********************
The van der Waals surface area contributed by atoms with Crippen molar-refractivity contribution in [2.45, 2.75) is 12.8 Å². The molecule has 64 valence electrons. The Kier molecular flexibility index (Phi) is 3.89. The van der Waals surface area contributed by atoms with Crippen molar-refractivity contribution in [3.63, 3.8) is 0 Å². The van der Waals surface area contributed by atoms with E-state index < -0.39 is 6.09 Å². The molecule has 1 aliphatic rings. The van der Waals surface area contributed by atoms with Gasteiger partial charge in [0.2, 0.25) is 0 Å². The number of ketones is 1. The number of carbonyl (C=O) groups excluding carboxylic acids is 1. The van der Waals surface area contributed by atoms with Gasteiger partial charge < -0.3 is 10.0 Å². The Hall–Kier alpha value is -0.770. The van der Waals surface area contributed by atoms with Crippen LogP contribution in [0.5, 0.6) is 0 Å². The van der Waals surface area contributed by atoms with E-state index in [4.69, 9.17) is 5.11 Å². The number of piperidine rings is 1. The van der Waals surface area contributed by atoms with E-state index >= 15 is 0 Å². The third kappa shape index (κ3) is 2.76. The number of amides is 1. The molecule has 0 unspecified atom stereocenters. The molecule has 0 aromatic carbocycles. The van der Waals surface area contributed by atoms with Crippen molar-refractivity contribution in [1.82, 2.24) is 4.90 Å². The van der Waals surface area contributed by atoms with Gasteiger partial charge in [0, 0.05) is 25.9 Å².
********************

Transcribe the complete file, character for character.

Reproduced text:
The van der Waals surface area contributed by atoms with Crippen molar-refractivity contribution in [2.45, 2.75) is 12.8 Å². The molecule has 64 valence electrons. The Kier molecular flexibility index (Phi) is 3.89. The van der Waals surface area contributed by atoms with Crippen molar-refractivity contribution in [3.63, 3.8) is 0 Å². The van der Waals surface area contributed by atoms with E-state index < -0.39 is 6.09 Å². The molecule has 1 aliphatic rings. The van der Waals surface area contributed by atoms with Gasteiger partial charge in [0.2, 0.25) is 0 Å². The number of ketones is 1. The number of carbonyl (C=O) groups excluding carboxylic acids is 1. The van der Waals surface area contributed by atoms with Gasteiger partial charge < -0.3 is 10.0 Å². The Hall–Kier alpha value is -0.770. The van der Waals surface area contributed by atoms with Crippen LogP contribution in [0.5, 0.6) is 0 Å². The van der Waals surface area contributed by atoms with E-state index in [4.69, 9.17) is 5.11 Å². The number of piperidine rings is 1. The van der Waals surface area contributed by atoms with E-state index >= 15 is 0 Å². The third kappa shape index (κ3) is 2.76. The number of amides is 1. The molecule has 0 unspecified atom stereocenters. The molecule has 0 aromatic carbocycles. The van der Waals surface area contributed by atoms with Crippen molar-refractivity contribution in [1.82, 2.24) is 4.90 Å². The van der Waals surface area contributed by atoms with Gasteiger partial charge in [0, 0.05) is 25.9 Å².